Ai Weiwei and the “monuments” of the Year of Rat
The world-famous Chinese artist reflects on this geng zi year in his first solo exhibition in Thailand
Some of the most exciting contemporary art is currently showing in Bangkok, with the first–ever solo exhibition by internationally renowned artist Ai Weiwei recently opening at Tang Contemporary Art in Bangkok, just a stone’s away from another gallery where the first solo show of pop icon Andy Warhol is currently on display.
Entitled “Year of the Rat”, Ai Weiwei’s solo exhibition is curated by Cui Cancan. The year 2020 is not only the Year of the Rat, the first of the twelve zodiac animals in the Chinese lunar calendar, but also the “gengzi“ year in this sexagenary cycle. The Year of the Rat and the geng ziyear give Ai Weiwei’s exhibition particular meaning. The ambiguity andsuggestions associated with the Year of the Rat move in cycles, each bringing a new experience of time, space, context and history.
“My work relates to many, many layers, describes Chinese tradition, which describes humans in different times, different pasts, with a different collective character with different collective fate … It’s interesting to look how humans are always trying to capture something impossible and turning it into something that is understandable. I think this defines everybody,” Ai Weiwei told participants at the opening event at the River City Bangkok from Portugal where he now resides and works.
Historically, geng zi years are always crisis filled. 1840 saw the First Opium War; the ensuing conflicts and changes served as a prelude for further transformation. In 1900, the Boxers burned churches and massacred missionaries and ordinary Christians, and Empress Cixi declared war on the United Kingdom, the United States, France, Russia, Germany, Japan, Italy and Austria. In 1960, sixty years ago, China was in the midst of a great famine. That year, the “Rightist” poet Ai Qing was sent down to the Eighth Division of the Xinjiang Production and Construction Corps in Shihezi, and Ai Weiwei lived there with his father for sixteen years.
Fast-forward to 2020 and this geng zi year will go down in history for the coronavirus pandemic. It all started on Chinese New Year’s Eve, when Wuhan announced the closure of the city because of a new coronavirus. Today, ten months on, more than 45 millions of people around the world have been infected.
For human civilization, 60 years is not a long time, but the vast majority of people will only see one such Year of the Rat in their lifetimes. ““I hope we still have 60 years, and I hope humans can make the right judgements during that time,” Ai said.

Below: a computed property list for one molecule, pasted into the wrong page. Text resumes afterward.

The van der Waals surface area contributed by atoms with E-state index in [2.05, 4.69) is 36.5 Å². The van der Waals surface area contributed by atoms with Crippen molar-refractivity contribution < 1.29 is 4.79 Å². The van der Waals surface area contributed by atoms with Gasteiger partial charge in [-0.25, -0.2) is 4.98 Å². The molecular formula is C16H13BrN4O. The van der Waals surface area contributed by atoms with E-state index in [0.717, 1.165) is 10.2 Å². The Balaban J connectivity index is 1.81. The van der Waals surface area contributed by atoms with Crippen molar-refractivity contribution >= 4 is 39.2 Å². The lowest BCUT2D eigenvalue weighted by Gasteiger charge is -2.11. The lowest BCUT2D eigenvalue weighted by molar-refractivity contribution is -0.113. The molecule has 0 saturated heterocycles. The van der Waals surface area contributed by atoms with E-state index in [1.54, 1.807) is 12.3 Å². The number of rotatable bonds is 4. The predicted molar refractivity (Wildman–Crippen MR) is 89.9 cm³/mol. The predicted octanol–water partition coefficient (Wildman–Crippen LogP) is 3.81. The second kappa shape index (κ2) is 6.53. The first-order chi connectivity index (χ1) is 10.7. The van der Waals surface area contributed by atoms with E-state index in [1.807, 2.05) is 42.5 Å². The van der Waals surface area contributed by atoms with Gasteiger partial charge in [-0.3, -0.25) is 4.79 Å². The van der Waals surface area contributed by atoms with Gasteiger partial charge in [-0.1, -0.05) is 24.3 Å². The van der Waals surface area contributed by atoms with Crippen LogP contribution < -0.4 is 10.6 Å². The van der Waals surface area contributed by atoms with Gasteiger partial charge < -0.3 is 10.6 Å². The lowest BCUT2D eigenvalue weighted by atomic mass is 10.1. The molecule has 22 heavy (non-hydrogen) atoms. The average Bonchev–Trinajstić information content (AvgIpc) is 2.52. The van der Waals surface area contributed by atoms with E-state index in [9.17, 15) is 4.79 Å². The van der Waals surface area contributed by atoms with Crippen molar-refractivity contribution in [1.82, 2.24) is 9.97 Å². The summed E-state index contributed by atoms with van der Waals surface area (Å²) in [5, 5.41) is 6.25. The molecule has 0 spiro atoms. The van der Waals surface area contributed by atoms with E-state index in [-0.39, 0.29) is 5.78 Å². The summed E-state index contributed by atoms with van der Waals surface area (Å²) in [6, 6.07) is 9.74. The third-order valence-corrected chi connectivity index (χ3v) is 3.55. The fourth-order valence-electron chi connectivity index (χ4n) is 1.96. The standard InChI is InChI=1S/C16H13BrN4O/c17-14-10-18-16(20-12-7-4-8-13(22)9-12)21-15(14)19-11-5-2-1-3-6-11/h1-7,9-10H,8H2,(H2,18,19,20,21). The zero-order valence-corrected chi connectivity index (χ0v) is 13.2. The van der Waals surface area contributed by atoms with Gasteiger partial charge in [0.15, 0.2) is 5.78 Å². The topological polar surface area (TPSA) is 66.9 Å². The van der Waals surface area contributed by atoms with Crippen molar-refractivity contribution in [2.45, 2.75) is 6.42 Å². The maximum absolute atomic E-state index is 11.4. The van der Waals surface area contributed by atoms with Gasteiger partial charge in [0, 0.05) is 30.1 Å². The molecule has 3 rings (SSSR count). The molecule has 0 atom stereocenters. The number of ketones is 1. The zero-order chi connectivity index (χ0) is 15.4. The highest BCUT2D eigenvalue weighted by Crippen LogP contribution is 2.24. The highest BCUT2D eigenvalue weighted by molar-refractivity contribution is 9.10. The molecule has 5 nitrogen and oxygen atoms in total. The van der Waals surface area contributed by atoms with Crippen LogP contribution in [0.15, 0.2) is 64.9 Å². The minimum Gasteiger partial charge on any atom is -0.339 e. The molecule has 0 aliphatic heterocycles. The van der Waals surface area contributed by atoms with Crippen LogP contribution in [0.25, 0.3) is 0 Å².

Ai Weiwei cuts through history with new temporal methods, connecting different stories and events. In “Year of the Rat”, the twelve animal heads symbolize these 180 years of East and West, provocation and adaptation, advancement and backwardness, glory and humiliation. After several sexagenary cycles, these relationships have continued to infiltrate, change and percolate with one another, and everything has become complex and murky.
“Year of the Rat” is the artist’s fourth solo exhibition with the Tang Contemporary Art. The two formerly collaborated on “Ai Weiwei” in Beijing and “Wooden Ball” and “Refutation” in Hong Kong. The exhibition begins with “Zodiac” – 12 zodiac animal heads made from Lego bricks. The artwork, serves as a historical backdrop to the entire exhibition.
The exhibition also displays the artist’s recent role as an activist and human rights advocate. Another Lego-made art called “The Defacing Marks of Coloured Pigment Thrown onto Mao Zedong’s Portrait in May 1989, Tiananmen Square” is an abstract painting that demonstrates Ai’s way of recording history.
“I think in earlier times, in Roman times, humans made monuments, things that would last forever, something permanent. That has been used in the past. But I think we need to be reminded about our time, the massive modern life and the current situation. I think people need to see how it is all temporary,” the artist added.
“The Year of Rat” also showcases Ai Weiwei’s works inspired by pieces of recent history. “Shelter” and “Revolt” are marble sculptures that help monumentalize democratization in Hong Kong, with the first created during Occupy Central Hong Kong in 2014. The most recent work in the show is “Marble Toilet Paper”, which was created this year and is an apt metaphor for this geng zi year.
Tang Contemporary Art presents:
YEAR OF THE RAT: Ai Weiwei Solo Exhibition
At Tang Contemporary Art Bangkok
From 29 Oct – 10 Dec 2020